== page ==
Eating Disorders

Drugs that suppress appetites, especially stimulants, are extremely addictive and can cause co-occurring disorders.

Post-Traumatic Stress Disorder (PTSD)

People who go through traumatic experiences may develop PTSD. This is especially common in veterans, though it can happen to anyone. People with PTSD are likely to misuse alcohol, prescription medications, and illicit drugs to deal with their issues.

Schizophrenia

Schizophrenia and SUDs share a variety of symptoms. Most people who have schizophrenia develop a dependence on nicotine, and it is common for them to abuse other drugs in an effort to reduce or lessen their symptoms.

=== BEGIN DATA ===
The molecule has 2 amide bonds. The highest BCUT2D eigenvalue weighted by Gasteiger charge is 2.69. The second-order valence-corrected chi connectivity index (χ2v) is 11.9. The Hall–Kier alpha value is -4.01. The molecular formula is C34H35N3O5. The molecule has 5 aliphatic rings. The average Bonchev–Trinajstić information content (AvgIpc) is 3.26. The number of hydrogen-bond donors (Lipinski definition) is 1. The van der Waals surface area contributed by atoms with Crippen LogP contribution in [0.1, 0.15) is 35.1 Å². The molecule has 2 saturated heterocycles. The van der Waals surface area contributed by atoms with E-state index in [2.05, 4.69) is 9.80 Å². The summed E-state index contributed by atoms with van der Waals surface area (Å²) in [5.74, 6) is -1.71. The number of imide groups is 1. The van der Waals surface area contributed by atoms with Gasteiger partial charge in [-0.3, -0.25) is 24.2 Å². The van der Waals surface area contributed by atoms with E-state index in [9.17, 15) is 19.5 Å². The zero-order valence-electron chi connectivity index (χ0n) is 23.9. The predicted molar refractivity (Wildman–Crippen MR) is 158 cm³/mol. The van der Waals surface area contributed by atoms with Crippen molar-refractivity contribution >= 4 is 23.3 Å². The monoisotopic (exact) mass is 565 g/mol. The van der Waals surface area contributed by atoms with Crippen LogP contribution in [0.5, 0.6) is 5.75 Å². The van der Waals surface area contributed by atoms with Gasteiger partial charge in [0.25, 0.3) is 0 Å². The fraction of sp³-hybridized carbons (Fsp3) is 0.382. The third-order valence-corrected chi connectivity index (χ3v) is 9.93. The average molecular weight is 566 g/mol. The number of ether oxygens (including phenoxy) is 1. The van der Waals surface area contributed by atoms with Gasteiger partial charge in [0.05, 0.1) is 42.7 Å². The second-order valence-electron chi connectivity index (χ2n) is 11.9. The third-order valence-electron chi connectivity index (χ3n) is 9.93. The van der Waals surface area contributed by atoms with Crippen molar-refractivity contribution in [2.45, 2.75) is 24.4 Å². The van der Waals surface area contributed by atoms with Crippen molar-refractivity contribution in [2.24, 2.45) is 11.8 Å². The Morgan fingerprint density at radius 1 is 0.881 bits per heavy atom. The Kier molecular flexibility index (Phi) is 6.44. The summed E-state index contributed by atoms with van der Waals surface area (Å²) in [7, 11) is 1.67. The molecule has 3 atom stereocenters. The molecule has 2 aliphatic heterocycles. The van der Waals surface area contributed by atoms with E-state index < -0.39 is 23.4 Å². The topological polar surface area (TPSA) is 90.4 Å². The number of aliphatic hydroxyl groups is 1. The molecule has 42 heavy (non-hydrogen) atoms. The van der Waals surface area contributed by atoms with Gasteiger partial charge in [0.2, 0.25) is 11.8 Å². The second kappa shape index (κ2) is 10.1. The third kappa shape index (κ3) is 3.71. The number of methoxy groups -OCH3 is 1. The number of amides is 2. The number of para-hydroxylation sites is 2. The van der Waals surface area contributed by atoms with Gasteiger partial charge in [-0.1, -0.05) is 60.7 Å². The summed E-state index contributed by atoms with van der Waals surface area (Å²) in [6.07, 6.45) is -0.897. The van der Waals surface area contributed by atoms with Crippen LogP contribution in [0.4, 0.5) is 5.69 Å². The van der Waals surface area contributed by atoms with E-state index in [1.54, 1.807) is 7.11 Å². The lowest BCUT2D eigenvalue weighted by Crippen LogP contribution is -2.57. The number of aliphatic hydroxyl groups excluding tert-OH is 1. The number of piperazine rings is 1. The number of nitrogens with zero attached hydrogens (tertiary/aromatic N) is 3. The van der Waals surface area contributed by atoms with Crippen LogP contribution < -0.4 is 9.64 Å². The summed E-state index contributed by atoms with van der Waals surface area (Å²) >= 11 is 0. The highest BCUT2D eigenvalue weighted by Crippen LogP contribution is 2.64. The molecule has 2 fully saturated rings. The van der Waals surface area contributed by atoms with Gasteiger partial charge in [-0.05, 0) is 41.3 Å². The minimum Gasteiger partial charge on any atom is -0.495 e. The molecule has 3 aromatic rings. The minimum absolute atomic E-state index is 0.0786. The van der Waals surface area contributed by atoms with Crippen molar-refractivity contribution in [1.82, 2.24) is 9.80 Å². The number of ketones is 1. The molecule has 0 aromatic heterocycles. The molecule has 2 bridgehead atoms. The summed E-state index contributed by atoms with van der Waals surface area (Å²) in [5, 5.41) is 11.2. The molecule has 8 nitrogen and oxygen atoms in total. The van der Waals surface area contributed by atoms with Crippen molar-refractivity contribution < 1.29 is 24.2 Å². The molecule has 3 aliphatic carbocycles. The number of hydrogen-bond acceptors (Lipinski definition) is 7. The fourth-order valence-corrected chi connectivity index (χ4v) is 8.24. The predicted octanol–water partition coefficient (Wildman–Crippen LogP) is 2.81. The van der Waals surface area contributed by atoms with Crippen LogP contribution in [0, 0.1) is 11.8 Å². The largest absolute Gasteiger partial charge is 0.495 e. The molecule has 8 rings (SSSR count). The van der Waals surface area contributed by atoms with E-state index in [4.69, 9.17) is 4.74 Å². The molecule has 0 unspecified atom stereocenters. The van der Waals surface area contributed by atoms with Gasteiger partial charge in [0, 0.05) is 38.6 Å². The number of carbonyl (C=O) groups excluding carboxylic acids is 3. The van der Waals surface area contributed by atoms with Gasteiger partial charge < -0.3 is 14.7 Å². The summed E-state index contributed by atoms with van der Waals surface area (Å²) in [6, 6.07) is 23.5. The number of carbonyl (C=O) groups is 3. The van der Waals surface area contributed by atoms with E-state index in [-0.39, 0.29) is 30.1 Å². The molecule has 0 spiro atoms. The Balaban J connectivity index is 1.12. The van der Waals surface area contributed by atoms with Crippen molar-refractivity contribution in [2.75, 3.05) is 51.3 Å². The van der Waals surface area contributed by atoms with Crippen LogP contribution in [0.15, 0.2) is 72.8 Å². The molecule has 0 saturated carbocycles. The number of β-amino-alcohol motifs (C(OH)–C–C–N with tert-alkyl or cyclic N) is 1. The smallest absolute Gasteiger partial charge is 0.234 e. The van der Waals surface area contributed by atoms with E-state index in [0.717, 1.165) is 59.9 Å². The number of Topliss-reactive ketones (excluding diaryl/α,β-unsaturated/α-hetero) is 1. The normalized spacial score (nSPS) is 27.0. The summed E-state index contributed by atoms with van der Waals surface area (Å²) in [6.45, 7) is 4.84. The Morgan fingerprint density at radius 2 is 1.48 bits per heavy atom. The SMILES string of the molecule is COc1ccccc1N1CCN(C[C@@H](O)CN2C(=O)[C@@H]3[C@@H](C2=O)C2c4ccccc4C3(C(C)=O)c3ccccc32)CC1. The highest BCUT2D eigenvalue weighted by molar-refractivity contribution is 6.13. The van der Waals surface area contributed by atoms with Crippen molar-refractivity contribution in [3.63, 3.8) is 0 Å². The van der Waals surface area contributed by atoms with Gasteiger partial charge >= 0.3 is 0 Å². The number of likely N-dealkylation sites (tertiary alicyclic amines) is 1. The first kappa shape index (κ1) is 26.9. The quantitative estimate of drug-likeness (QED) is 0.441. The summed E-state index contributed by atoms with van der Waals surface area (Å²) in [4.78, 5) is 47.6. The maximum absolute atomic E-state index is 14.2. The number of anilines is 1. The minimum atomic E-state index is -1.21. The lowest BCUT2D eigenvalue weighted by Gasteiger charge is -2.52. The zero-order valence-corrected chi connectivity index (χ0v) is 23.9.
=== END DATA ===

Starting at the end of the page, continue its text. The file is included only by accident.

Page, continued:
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Why Dual Diagnosis Treatment is Necessary

Co-occurring disorders often share similar symptoms and triggers. This means that they feed each other and feed off of each other. Dual diagnosis treatment is necessary because it is the only way to make sure that the proper therapies or medications are used to treat both issues. Only treating one disorder may actually worsen the other.

Research shows that Inpatient rehab facilities are more effective than outpatient programs at treating individuals with a dual diagnosis.

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Types of Therapy

Co-occurring disorders can occur in a variety of combinations and intensities. Therefore, each case requires individualized attention. In nearly all cases of dual diagnosis treatment, the patient will undergo behavioral therapy.